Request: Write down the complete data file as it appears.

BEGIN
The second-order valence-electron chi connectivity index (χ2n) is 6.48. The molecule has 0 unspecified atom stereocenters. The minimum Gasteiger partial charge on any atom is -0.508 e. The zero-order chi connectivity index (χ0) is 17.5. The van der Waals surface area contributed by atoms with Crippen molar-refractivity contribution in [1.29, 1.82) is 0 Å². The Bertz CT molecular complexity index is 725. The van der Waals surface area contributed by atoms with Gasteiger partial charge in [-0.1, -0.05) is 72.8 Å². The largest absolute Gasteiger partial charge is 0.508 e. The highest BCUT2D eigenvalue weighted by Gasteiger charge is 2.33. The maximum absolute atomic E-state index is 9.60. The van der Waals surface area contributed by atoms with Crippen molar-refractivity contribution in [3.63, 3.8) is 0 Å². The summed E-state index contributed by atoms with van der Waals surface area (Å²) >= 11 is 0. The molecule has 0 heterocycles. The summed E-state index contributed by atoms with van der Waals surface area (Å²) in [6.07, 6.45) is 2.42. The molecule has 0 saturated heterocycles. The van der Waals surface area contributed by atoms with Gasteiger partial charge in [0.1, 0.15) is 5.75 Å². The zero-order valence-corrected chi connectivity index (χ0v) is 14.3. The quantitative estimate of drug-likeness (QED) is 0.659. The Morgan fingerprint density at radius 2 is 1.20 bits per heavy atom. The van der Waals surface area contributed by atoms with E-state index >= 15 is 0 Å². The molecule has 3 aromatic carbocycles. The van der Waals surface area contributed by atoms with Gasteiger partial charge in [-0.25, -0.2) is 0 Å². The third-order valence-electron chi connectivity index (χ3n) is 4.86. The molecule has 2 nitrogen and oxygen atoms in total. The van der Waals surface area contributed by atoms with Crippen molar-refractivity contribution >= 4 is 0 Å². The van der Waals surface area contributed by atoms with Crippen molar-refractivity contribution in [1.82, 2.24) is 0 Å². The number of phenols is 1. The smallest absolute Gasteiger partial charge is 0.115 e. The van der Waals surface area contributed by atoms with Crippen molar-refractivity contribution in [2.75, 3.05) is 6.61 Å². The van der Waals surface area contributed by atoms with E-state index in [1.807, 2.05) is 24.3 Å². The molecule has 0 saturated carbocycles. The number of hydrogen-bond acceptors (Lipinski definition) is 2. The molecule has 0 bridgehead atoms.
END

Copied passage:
The second-order valence-electron chi connectivity index (χ2n) is 6.48. The molecule has 0 unspecified atom stereocenters. The minimum Gasteiger partial charge on any atom is -0.508 e. The zero-order chi connectivity index (χ0) is 17.5. The van der Waals surface area contributed by atoms with Crippen molar-refractivity contribution in [1.29, 1.82) is 0 Å². The Bertz CT molecular complexity index is 725. The van der Waals surface area contributed by atoms with Gasteiger partial charge in [-0.1, -0.05) is 72.8 Å². The largest absolute Gasteiger partial charge is 0.508 e. The highest BCUT2D eigenvalue weighted by Gasteiger charge is 2.33. The maximum absolute atomic E-state index is 9.60. The van der Waals surface area contributed by atoms with Crippen molar-refractivity contribution in [3.63, 3.8) is 0 Å². The summed E-state index contributed by atoms with van der Waals surface area (Å²) >= 11 is 0. The molecule has 0 heterocycles. The summed E-state index contributed by atoms with van der Waals surface area (Å²) in [6.07, 6.45) is 2.42. The molecule has 0 saturated heterocycles. The van der Waals surface area contributed by atoms with Gasteiger partial charge in [0.1, 0.15) is 5.75 Å². The zero-order valence-corrected chi connectivity index (χ0v) is 14.3. The quantitative estimate of drug-likeness (QED) is 0.659. The Morgan fingerprint density at radius 2 is 1.20 bits per heavy atom. The van der Waals surface area contributed by atoms with E-state index >= 15 is 0 Å². The molecule has 3 aromatic carbocycles. The van der Waals surface area contributed by atoms with Gasteiger partial charge in [-0.25, -0.2) is 0 Å². The third-order valence-electron chi connectivity index (χ3n) is 4.86. The molecule has 2 nitrogen and oxygen atoms in total. The van der Waals surface area contributed by atoms with Crippen molar-refractivity contribution >= 4 is 0 Å². The van der Waals surface area contributed by atoms with Crippen molar-refractivity contribution in [1.82, 2.24) is 0 Å². The number of phenols is 1. The smallest absolute Gasteiger partial charge is 0.115 e. The van der Waals surface area contributed by atoms with Crippen molar-refractivity contribution in [2.75, 3.05) is 6.61 Å². The van der Waals surface area contributed by atoms with E-state index in [1.807, 2.05) is 24.3 Å². The molecule has 0 saturated carbocycles. The number of hydrogen-bond acceptors (Lipinski definition) is 2. The molecule has 0 bridgehead atoms.